By Andrew E. Kaufman
For a long time, I had difficulty getting my mind around the concept of author branding. I’d heard the term being bandied about a lot—probably for as long as I’d been writing novels—but for me, it seemed like some nebulous intangible. Crunch and Munch is a brand. Lays Potato Chips are a brand. Saltine Crackers too. But me? As a brand? I didn’t get it.
When I finally figured it out, I discovered that, in essence, the concept is pretty simple. Branding yourself is much the same as branding a product. It involves finding one unifying theme with which consumers—or in this case, readers—can identify you. Perhaps Theresa Meyers of Blue Moon Communications says it best:
Today when we talk about an author brand we are talking about building an image, perception or identity that is used to create "emotional Velcro."
Here are prime examples: Doritos, Pepsi, and Home Depot. As I mention those names, I’m willing to bet you're able to picture their logos in your mind and probably a few other commonly associated images.That’s what successful product branding does, but as authors, we can do much the same.
So once finally I got it, I began wondering whether branding myself as an author would actually benefit me. It turned out the answer was yes.
But not for the usual reasons.
I’d recently hopped genres, going from horror to psychological thrillers. It was a risky move. I’d built my audience from the former and was concerned they might not follow me to my new place on the cyber bookshelf. After giving it a good deal of thought, however, and weighing the risks, I decided I had to go with my heart and write what inspires me. So the next step, I figured, was to establish myself in that genre, to grow roots there. Branding myself as such seemed to be a logical move in accomplishing that.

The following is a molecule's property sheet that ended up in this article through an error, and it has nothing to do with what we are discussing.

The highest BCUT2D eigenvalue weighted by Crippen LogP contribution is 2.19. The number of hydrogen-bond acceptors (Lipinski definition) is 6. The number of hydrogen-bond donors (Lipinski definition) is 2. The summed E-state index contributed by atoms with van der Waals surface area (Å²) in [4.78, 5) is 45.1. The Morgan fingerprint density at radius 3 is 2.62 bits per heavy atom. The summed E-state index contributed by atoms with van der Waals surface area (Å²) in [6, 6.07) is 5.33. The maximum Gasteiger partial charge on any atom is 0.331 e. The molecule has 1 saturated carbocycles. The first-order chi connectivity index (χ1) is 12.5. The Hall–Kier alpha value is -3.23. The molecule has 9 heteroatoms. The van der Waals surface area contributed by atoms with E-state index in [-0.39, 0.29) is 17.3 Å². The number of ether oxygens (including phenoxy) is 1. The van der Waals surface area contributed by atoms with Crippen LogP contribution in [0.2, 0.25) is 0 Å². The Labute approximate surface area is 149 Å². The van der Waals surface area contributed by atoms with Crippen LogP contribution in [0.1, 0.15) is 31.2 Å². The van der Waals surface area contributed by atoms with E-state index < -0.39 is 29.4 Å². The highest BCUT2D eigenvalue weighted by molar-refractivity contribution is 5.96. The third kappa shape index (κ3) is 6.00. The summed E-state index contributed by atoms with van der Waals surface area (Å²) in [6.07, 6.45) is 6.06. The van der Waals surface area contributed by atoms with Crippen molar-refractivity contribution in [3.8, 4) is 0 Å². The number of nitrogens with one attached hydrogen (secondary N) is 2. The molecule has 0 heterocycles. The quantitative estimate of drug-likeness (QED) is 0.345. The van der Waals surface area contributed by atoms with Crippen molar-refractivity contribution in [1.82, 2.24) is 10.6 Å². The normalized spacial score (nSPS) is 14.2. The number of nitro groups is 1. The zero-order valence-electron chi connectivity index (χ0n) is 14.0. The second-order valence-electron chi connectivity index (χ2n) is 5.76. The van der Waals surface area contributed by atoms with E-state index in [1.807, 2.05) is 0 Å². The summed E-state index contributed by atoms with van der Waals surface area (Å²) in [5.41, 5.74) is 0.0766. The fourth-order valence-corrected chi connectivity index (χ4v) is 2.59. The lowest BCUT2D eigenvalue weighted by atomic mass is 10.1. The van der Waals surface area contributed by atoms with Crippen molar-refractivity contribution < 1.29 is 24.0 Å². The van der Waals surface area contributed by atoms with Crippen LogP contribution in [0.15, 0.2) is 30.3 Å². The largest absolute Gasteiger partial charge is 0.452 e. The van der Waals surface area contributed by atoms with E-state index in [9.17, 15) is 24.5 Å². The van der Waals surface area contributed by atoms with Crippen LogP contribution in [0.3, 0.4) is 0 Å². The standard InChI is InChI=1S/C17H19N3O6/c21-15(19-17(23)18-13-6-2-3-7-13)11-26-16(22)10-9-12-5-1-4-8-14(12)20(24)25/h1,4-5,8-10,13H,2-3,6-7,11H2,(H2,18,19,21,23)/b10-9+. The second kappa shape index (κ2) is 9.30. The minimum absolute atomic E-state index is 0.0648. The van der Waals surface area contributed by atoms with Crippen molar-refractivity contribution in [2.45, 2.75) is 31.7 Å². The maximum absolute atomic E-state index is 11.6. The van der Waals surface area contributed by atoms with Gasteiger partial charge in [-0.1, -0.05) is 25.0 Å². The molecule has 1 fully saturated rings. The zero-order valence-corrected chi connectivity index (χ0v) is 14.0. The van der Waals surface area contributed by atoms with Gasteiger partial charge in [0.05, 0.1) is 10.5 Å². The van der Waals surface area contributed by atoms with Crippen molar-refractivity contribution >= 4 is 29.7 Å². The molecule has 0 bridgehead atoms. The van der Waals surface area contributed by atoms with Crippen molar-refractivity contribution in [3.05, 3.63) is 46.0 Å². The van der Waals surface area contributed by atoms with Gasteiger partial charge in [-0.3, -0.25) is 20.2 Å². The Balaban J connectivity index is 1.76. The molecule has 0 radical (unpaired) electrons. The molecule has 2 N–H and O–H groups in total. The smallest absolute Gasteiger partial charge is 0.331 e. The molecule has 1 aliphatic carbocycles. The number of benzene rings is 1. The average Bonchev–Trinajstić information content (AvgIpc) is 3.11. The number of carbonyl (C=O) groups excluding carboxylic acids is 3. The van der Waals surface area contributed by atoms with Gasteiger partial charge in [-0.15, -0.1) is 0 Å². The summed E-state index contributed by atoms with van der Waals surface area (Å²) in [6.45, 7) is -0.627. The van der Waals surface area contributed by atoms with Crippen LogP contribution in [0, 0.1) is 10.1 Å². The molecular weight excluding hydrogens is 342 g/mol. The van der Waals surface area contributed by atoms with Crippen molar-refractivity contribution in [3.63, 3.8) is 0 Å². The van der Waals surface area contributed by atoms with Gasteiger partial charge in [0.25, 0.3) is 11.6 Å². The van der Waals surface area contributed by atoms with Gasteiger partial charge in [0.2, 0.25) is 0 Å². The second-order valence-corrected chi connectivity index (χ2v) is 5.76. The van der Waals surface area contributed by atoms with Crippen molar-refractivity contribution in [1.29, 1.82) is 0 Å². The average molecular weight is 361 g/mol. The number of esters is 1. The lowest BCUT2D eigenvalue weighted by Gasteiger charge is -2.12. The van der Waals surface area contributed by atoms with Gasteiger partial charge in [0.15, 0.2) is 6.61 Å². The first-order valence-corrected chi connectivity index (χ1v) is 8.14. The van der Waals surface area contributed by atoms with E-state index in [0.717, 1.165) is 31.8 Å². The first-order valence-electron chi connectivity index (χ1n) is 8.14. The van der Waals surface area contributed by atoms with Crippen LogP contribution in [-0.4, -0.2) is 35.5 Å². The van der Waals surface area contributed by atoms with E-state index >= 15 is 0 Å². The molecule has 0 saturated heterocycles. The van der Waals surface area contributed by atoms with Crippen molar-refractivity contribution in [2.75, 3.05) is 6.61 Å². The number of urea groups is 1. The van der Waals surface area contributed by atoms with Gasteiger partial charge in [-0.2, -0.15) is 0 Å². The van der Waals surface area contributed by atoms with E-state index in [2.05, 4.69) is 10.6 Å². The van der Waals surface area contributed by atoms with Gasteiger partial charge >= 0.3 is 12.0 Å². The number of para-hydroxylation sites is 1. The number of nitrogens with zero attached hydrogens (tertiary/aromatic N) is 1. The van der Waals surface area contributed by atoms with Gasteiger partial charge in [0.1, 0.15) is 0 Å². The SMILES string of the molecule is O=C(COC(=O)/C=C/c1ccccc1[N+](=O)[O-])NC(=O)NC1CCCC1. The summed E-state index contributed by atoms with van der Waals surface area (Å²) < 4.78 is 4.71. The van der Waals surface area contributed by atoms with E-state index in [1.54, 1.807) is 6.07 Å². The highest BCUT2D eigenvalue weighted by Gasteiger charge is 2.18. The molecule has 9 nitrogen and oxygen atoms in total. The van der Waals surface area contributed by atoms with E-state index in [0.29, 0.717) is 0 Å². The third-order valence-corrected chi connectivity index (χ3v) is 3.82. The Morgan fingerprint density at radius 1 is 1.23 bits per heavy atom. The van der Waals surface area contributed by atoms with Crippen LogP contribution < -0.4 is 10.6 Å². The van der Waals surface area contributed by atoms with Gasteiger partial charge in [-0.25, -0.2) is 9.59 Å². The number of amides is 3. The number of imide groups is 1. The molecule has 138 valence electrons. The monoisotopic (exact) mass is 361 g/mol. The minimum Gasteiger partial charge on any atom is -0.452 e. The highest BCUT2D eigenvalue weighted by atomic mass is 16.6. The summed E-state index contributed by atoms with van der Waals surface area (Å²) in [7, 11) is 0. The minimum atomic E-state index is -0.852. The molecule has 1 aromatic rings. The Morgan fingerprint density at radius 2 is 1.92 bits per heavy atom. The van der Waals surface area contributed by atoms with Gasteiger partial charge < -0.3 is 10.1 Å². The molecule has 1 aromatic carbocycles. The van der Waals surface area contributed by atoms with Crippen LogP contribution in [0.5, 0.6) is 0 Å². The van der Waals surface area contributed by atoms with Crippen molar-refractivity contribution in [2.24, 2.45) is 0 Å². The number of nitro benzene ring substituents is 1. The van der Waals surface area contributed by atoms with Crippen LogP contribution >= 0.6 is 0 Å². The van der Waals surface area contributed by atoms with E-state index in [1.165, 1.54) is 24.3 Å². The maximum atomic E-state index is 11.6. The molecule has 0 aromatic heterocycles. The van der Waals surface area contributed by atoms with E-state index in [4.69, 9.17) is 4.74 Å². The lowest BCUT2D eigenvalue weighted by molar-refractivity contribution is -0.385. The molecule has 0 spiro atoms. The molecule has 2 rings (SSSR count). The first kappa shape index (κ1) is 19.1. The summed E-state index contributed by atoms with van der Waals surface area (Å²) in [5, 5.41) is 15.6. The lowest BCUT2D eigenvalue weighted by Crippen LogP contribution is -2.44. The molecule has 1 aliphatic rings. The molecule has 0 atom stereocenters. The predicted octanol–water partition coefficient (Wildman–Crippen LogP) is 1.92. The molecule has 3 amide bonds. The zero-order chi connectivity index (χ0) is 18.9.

Here's what I discovered in my quest to become a brand:
I found that branding really isn’t that complicated. In essence, it’s simply a way to make you and your books recognizable as one and the same. How do you do that? Visuals help a lot. Consistency does too. For example, if your website, your books, and your business cards all look like they were designed for different authors and from different artists—not so good. So the first thing I did was create a unifying theme or logo. In the interest of being consistent, it's a variation of my latest novel's book cover.
You'll find it on my website, my blog, my business cards, my email signatures, and just about anywhere else I can stick it. Why? Because it makes a statement, defines who I am, and tells people: “This is what I write.” I want readers to think of me when they see it, and I want them to see it a lot, hoping that eventually, it will become synonymous with me. The more they see it, I figure, the more familiar they will become with me and my work.
my website to fit with the new theme. I tailored the overall mood and color scheme to match my logo as well as my book. In other words, everything is connected.
Some authors who write series use covers that follow a particular theme. Janet Evanovich's Stephanie Plum is great example of this. You could remove her name and readers would still be able to identify them, not just because of the titles, but because of the overall theme. They're eye-catching, and they're unmistakingly "her".
Does branding help sell books? There’s really no way of knowing. One slice does not a pie make, and if I’ve learned anything in this business, it’s that the whole is equal to the sum of its parts. On its own, probably not, but it does add to the overall picture and help readers to define who you are.
How about you? Authors, what have you done to set yourself apart from the pack and become a brand? Readers, does author branding make any difference to you?